Playwright imagines Dean Martin is stuck in New Jersey

Nat Chandler is Dean Martin.  Credit: Walnut Street Theatre Nat Chandler is Dean Martin.
Credit: Walnut Street Theatre

“Memories are made of this,” sang Dean Martin, star of stage, screen and song.

A few memories of Martin with local connections are the foundation for the new show “DINO! An Evening with Dean Martin at the Latin Casino,” which previews tomorrow at Walnut Street Theatre.

The action takes place on the stage of the Latin Casino in Cherry Hill with Martin and a pianist. The rest of the band is stuck elsewhere in the midst of the Blizzard of ‘78.

“This event I kind of imagined in order to fit this idea that interested me,” says South Philly playwright Armen Pandola, who brought “The Prince” to the Walnut in 2010. “So many people like him have to reinvent themselves. When people become famous, there’s a public version of themselves and a private version. Martin was a very private person for such a huge star.”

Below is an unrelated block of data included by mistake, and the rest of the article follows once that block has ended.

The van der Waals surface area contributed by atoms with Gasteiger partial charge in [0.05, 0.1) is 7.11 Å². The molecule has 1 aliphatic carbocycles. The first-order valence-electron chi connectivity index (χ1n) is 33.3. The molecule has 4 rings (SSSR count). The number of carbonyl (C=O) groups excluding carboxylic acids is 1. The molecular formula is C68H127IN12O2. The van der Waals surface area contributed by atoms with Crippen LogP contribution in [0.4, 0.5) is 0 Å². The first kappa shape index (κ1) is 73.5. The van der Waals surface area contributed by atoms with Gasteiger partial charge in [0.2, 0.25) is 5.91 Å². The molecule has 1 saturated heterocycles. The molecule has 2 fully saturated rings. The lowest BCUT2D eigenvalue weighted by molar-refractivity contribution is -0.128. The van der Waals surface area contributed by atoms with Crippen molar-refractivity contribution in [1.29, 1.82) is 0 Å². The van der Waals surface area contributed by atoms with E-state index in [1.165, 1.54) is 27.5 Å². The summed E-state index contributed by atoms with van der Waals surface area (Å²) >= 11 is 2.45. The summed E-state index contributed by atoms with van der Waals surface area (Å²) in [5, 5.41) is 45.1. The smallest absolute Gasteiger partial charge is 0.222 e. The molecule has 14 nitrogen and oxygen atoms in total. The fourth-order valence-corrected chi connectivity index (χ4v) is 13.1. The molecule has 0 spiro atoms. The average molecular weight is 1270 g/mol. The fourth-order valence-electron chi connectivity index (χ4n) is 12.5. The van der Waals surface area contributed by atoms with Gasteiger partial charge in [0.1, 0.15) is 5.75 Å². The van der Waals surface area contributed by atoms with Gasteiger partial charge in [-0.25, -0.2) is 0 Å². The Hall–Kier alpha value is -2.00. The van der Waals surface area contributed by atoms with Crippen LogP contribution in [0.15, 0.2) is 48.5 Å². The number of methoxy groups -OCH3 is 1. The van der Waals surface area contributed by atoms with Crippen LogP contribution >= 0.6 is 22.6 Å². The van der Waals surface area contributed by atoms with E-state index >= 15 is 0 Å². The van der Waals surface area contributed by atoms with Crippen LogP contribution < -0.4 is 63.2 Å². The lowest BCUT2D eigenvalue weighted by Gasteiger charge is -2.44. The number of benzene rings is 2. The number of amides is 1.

What a star. In 1947, he teamed with comedian Jerry Lewis in Atlantic City to become the biggest showbiz draw of the era.

“They were huge,” Pandola says. “When they played the Paramount in New York, they broke records that were set by Sinatra.”

When Martin and Lewis broke up in 1956, the news rocked the nation. Martin was considered the lesser of the two talents, but he thrived out of Lewis’ shadow as a singing star (“That’s Amore”, “Everybody Loves Somebody”) and a movie star (“The Young Lions,” “Rio Bravo”).

Along the way, Martin’s public persona of the urbane ladies man with a penchant for drink was created. His Las Vegas appearances with the Rat Pack — Frank Sinatra, Sammy Davis Jr., Peter Lawford and Joey Bishop — cemented the image. In later years, the guise became a bit more boozy and womanizing on “The Dean Martin Show,” which ran from 1965 to 1974 on NBC.

It was all an act.

“The one thing I try to get into is the side of Martin where he was kind of a brooding guy, he had things in his life her regretted,” Pandola says. “He loved kids, he loved his children, and he was a devoted husband.”

So there was more to Martin than meets the eye.

“What interested me about the guy, is that like so many people I grew up with in South Philly, he’s the child of immigrant parents,” says Pandola of Martin, who was born Dino Crocetti in Ohio. “He had one foot in the old world, and one foot in the new world.”

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